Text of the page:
(Bloomberg) -- For better or worse, and so far today’s it’s worse, the stock market has lately come a little untethered from its foundation in earnings and economic growth and started training all its focus on politics.
Washington’s influence blew a chill through Wall Street Friday as news Michael Flynn, the former national security adviser, has pleaded guilty to lying to the FBI and agreed to cooperate with prosecutors. The news sparked an immediate plunge in equity benchmarks, lopping almost 300 points off the Dow Jones Industrial Average and pushing the Nasdaq 100 Index down 1.4 percent.
“Politics generally doesn’t have a profound impact the market but to the extent the political story results in a change in policy and affects the growth, then it does,” said Walter “Bucky” Hellwig, Birmingham, Alabama-based senior vice president at BB&T Wealth Management, who helps oversee about $17 billion. “All eyes are on the headlines right now as the market will react one way or another depending on how the story unfolds.”
It’s another twist in a volatile week for U.S. stocks, with the Dow poised for its third single-day swing of more than 1 percent, something that hadn’t happened even once since early November. Speculation about the impact of Donald Trump’s tax package had whipsawed investors until Friday when concern rose that Flynn’s testimony could hamper the president’s legislative agenda.
About an hour after the Flynn news hit, Senate Majority Leader Mitch McConnell said Republicans have the votes to pass the tax bill in the chamber. The Dow pared its loss to 150 points and the Nasdaq 100 recovered a third of its loss.
“The news coming out is still early but the market tagged onto the Trump Trade here of late,” said Gary Bradshaw, a portfolio manager at Hodges Capital Management in Dallas. “I’m going by the seat of my pants based on what I’m hearing, but we’ve had this great rally in the market, and now we have this other issue. We’ve had the rug jerked out from underneath us.”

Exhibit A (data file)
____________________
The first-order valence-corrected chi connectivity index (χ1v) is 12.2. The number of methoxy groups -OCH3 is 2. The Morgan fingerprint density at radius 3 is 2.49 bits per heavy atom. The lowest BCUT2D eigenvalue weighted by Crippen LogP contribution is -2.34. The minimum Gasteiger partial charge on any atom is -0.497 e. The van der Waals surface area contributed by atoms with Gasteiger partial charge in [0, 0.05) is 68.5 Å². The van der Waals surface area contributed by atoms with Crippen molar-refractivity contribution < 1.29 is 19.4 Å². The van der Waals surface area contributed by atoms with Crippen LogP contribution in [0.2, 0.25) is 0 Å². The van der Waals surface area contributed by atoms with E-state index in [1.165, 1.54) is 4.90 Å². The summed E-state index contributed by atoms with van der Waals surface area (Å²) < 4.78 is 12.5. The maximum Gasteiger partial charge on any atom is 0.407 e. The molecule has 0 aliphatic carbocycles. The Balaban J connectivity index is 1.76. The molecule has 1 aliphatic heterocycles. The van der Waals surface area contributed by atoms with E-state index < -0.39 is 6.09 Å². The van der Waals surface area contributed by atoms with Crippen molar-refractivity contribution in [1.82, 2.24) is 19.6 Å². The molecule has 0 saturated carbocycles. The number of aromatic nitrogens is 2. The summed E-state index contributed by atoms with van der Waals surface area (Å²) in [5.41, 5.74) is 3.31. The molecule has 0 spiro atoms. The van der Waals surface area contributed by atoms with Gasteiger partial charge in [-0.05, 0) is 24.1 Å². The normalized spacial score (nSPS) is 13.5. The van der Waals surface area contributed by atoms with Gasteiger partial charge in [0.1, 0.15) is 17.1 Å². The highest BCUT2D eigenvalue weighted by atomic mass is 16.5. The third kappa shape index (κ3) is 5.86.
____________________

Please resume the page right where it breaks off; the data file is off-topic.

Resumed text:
For investors as formerly blissed out as these, it doesn’t take much to kick up turbulence, and evidence has been building for days that all was not right with psychology. The Cboe Volatility Index, Wall Street’s options-derived benchmark for anxiety, has risen for five straight days, bucking its normal pattern on Tuesday and Thursday by rising even as equities surged.
The VIX surged as much as 29 percent on Friday, the most in three months, as volume exploded in exchange-traded funds and notes used to hedge against rising volatility. By noon today, the iPATH S&P 500 VIX Short-Term Futures ETN had notched volume of 55 million shares, roughly equal to its full-day average in 2017.
Speaking in court as part of his plea agreement, Flynn, 58, said Trump asked him to make contact with Russians and that he told incoming administration what he was doing. Flynn called a senior official from the transition team for guidance before talking to the Russia’s ambassador to the U.S., and then reported back to the transition team after the call.
“I don’t know if it’s shocking, at least not since Flynn cut off communications a couple weeks ago,” Jim Paulsen, chief investment strategist at Leuthold Group LLC, said by phone. “But as far as the markets, markets don’t like volatility of any kind and this creates the possibility of uncertainty in the White House.”
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